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Canadian police chief was aware of court ruling as he met Sri Lankan torturer

Nishan Duraiappah, the Chief of Peel Regional Police, was aware of a Supreme Court ruling that found Sri Lanka’s police chief had personally participated in torture, and still decided to meet him in Colombo, according to a report in Global News.

The Canadian police chief sparked controversy with a visit to Sri Lanka in December 2023, where he discussed “cooperation” with its notorious police force and visited the office of Deshabandu Tennakoon. The visit came  just weeks after Sri Lanka’s Supreme Court delivered a judgement holding Tennakoon personally responsible for torture and detailed how he had taken part in beating a man in custody.

“The Government of Canada did not organize the visit, which was considered a personal visit,” an RCMP spokesperson said in response to questions from Global News.

“However, given the RCMP’s close working relationship with Peel Regional Police, the RCMP Liaison Officer for Sri Lanka offered to facilitate Chief Duraiappah with arrangements involving police agencies in Sri Lanka.”

“Information was provided to Chief Duraiappah for his situational awareness about recent developments in Sri Lanka, including the Sri Lankan Supreme Court’s ruling on Chief Tennakoon,” the RCMP added.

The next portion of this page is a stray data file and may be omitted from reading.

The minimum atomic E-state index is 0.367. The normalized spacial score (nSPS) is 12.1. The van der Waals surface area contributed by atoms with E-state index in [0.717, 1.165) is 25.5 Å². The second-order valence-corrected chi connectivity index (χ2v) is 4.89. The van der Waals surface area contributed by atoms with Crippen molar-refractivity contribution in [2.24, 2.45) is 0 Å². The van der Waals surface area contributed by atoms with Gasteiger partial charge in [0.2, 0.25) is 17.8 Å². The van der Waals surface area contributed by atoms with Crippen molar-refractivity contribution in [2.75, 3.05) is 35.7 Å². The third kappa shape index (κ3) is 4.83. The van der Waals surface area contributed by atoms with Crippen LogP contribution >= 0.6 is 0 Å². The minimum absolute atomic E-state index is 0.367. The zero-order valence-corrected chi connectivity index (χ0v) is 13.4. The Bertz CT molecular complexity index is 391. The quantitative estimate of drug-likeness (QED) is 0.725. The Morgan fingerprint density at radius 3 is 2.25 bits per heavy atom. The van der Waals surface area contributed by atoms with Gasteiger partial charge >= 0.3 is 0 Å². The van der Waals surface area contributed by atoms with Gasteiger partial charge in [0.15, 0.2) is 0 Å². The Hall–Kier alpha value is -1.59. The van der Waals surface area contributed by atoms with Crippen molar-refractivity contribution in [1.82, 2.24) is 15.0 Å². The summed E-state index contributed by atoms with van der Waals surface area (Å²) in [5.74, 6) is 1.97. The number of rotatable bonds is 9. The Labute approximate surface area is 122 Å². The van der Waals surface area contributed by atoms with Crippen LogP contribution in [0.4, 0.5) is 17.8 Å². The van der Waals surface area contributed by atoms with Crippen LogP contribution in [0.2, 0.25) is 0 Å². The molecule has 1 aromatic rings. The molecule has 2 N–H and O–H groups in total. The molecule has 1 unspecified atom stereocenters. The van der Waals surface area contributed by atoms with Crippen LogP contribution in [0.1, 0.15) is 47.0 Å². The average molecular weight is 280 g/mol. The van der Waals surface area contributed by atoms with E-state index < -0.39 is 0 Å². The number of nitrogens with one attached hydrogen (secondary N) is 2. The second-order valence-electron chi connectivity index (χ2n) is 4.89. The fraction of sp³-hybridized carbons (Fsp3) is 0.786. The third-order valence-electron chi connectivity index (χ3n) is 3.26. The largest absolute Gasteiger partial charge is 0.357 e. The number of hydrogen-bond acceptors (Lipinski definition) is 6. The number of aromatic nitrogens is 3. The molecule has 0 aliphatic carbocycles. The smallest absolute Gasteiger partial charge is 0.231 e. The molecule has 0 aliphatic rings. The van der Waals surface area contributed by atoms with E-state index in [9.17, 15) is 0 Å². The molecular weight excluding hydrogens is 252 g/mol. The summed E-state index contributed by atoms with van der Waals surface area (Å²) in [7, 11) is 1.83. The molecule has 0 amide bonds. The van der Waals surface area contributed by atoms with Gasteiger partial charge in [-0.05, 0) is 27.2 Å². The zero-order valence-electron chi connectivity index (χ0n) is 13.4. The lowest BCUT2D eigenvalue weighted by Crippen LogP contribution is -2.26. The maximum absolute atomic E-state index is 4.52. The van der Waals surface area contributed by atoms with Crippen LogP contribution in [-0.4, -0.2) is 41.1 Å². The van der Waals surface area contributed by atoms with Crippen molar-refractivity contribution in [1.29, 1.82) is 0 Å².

According to the Supreme Court judgement, Tennakoon had personally visited the persons detained in a “torture chamber” for a “brief session of torture”. The court also noted an affidavit from a victim that Tennakoon had “beat the Petitioner with a ‘three-wheel rubber band’ after stripping him naked and ordering him to rub Siddhalepa on his genitalia”.

The RCMP confirmation that Duraiappah was aware of the ruling, means that the Peel police chief decided to continue with his engagement despite knowing the Tennakoon’s grisly record.

Duraiappah receives a plaque commemorating his visit from Tennakoon.

Speaking to Global News, Tamil Guardian editor Dr Thusiyan Nandakumar said the visit to the Sri Lankan police headquarters raises questions about judgement.

“When a senior Canadian official goes to meet with forces accused of such egregious crimes … to see something like that take place, it was very disconcerting.”

“To see someone of (Duraiappah’s) stature receive a guard of honour from that very same institution that’s responsible for so many abuses was shocking, to say the least,” Nandakumar added. “I think an apology is needed.”

Tennakoon’s recent appointment as police chief shows “much about how law enforcement authorities in the island operate with impunity,” Neil DeVotta, an expert on South Asia and politics professor at Wake Forest University in North Carolina, told Global News.

“(It’s) very harmful to me as a Canadian, as someone who grew up in the region of Peel, and all the people who continue to live in Peel and who identify as Tamil, in my opinion,” said Rathika Sitsabaiesan, a former MP and Canada’s first Tamil member of Parliament.

See more from Global News here.

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